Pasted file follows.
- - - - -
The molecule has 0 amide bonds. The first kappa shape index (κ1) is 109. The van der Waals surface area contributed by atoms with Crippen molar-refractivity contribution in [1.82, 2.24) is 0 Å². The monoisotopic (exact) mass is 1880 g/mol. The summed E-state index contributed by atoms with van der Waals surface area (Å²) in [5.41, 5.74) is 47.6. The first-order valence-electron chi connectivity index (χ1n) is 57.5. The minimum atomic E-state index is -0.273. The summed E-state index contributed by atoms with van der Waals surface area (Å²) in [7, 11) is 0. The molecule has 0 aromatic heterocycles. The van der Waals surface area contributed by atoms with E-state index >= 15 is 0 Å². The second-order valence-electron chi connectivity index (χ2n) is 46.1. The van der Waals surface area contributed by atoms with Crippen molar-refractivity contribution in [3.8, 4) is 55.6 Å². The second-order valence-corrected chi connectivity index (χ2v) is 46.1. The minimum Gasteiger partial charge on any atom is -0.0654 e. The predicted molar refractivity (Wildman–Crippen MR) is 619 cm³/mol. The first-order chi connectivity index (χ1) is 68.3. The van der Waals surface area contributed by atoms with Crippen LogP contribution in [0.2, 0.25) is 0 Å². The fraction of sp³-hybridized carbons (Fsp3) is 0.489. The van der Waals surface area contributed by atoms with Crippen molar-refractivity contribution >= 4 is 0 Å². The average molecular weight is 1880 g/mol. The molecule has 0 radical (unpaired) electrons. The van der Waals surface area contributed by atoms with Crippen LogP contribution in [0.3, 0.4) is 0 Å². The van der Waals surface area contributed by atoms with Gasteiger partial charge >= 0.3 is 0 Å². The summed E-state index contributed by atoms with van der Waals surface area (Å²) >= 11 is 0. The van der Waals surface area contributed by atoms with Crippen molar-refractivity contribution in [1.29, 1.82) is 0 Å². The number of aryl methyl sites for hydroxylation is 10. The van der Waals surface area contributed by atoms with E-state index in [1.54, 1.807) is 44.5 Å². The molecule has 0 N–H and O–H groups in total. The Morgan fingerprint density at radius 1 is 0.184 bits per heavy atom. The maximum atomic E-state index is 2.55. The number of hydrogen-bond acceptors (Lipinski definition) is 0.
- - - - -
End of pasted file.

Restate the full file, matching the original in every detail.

The molecule has 0 amide bonds. The first kappa shape index (κ1) is 109. The van der Waals surface area contributed by atoms with Crippen molar-refractivity contribution in [1.82, 2.24) is 0 Å². The monoisotopic (exact) mass is 1880 g/mol. The summed E-state index contributed by atoms with van der Waals surface area (Å²) in [5.41, 5.74) is 47.6. The first-order valence-electron chi connectivity index (χ1n) is 57.5. The minimum atomic E-state index is -0.273. The summed E-state index contributed by atoms with van der Waals surface area (Å²) in [7, 11) is 0. The molecule has 0 aromatic heterocycles. The van der Waals surface area contributed by atoms with E-state index >= 15 is 0 Å². The second-order valence-electron chi connectivity index (χ2n) is 46.1. The van der Waals surface area contributed by atoms with Crippen molar-refractivity contribution in [3.8, 4) is 55.6 Å². The second-order valence-corrected chi connectivity index (χ2v) is 46.1. The minimum Gasteiger partial charge on any atom is -0.0654 e. The predicted molar refractivity (Wildman–Crippen MR) is 619 cm³/mol. The first-order chi connectivity index (χ1) is 68.3. The van der Waals surface area contributed by atoms with Crippen LogP contribution in [0.2, 0.25) is 0 Å². The fraction of sp³-hybridized carbons (Fsp3) is 0.489. The van der Waals surface area contributed by atoms with Crippen molar-refractivity contribution >= 4 is 0 Å². The average molecular weight is 1880 g/mol. The molecule has 0 radical (unpaired) electrons. The van der Waals surface area contributed by atoms with Crippen LogP contribution in [0.3, 0.4) is 0 Å². The van der Waals surface area contributed by atoms with Gasteiger partial charge >= 0.3 is 0 Å². The summed E-state index contributed by atoms with van der Waals surface area (Å²) >= 11 is 0. The van der Waals surface area contributed by atoms with Crippen molar-refractivity contribution in [1.29, 1.82) is 0 Å². The number of aryl methyl sites for hydroxylation is 10. The van der Waals surface area contributed by atoms with E-state index in [1.54, 1.807) is 44.5 Å². The molecule has 0 N–H and O–H groups in total. The Morgan fingerprint density at radius 1 is 0.184 bits per heavy atom. The maximum atomic E-state index is 2.55. The number of hydrogen-bond acceptors (Lipinski definition) is 0.